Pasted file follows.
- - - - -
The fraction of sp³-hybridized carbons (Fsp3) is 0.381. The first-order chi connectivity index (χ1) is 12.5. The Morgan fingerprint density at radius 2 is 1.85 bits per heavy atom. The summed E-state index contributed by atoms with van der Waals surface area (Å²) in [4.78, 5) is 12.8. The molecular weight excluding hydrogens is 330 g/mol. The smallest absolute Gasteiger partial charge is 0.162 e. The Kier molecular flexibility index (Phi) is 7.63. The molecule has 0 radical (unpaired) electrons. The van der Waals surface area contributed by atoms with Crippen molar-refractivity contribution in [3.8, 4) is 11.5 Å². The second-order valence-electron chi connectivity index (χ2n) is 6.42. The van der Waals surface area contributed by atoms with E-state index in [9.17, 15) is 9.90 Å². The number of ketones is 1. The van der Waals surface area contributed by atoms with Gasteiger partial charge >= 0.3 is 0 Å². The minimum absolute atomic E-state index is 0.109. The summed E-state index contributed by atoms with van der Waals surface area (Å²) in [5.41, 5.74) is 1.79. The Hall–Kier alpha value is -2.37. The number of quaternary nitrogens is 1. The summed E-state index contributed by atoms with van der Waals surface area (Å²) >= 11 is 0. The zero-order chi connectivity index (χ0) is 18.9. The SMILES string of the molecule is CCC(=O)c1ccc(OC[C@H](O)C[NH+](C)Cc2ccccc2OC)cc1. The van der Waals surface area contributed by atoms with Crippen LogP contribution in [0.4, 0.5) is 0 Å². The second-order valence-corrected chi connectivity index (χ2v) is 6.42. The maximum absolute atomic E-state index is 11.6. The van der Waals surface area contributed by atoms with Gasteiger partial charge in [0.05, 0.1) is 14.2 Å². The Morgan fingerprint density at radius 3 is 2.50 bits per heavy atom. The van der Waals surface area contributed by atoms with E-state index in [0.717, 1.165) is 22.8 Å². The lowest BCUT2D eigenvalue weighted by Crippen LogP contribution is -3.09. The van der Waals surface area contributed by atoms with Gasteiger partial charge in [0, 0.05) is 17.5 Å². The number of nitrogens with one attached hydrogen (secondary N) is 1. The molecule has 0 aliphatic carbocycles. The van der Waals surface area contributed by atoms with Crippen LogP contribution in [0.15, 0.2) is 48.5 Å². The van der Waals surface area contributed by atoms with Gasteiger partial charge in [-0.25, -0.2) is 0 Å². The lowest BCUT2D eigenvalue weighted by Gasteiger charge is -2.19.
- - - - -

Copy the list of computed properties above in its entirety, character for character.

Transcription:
The fraction of sp³-hybridized carbons (Fsp3) is 0.381. The first-order chi connectivity index (χ1) is 12.5. The Morgan fingerprint density at radius 2 is 1.85 bits per heavy atom. The summed E-state index contributed by atoms with van der Waals surface area (Å²) in [4.78, 5) is 12.8. The molecular weight excluding hydrogens is 330 g/mol. The smallest absolute Gasteiger partial charge is 0.162 e. The Kier molecular flexibility index (Phi) is 7.63. The molecule has 0 radical (unpaired) electrons. The van der Waals surface area contributed by atoms with Crippen molar-refractivity contribution in [3.8, 4) is 11.5 Å². The second-order valence-electron chi connectivity index (χ2n) is 6.42. The van der Waals surface area contributed by atoms with E-state index in [9.17, 15) is 9.90 Å². The number of ketones is 1. The van der Waals surface area contributed by atoms with Gasteiger partial charge >= 0.3 is 0 Å². The minimum absolute atomic E-state index is 0.109. The summed E-state index contributed by atoms with van der Waals surface area (Å²) in [5.41, 5.74) is 1.79. The Hall–Kier alpha value is -2.37. The number of quaternary nitrogens is 1. The summed E-state index contributed by atoms with van der Waals surface area (Å²) >= 11 is 0. The zero-order chi connectivity index (χ0) is 18.9. The SMILES string of the molecule is CCC(=O)c1ccc(OC[C@H](O)C[NH+](C)Cc2ccccc2OC)cc1. The van der Waals surface area contributed by atoms with Crippen LogP contribution in [0.4, 0.5) is 0 Å². The second-order valence-corrected chi connectivity index (χ2v) is 6.42. The maximum absolute atomic E-state index is 11.6. The van der Waals surface area contributed by atoms with Gasteiger partial charge in [0.05, 0.1) is 14.2 Å². The Morgan fingerprint density at radius 3 is 2.50 bits per heavy atom. The van der Waals surface area contributed by atoms with E-state index in [0.717, 1.165) is 22.8 Å². The lowest BCUT2D eigenvalue weighted by Crippen LogP contribution is -3.09. The van der Waals surface area contributed by atoms with Gasteiger partial charge in [0, 0.05) is 17.5 Å². The number of nitrogens with one attached hydrogen (secondary N) is 1. The molecule has 0 aliphatic carbocycles. The van der Waals surface area contributed by atoms with Crippen LogP contribution in [0.15, 0.2) is 48.5 Å². The van der Waals surface area contributed by atoms with Gasteiger partial charge in [-0.25, -0.2) is 0 Å². The lowest BCUT2D eigenvalue weighted by Gasteiger charge is -2.19.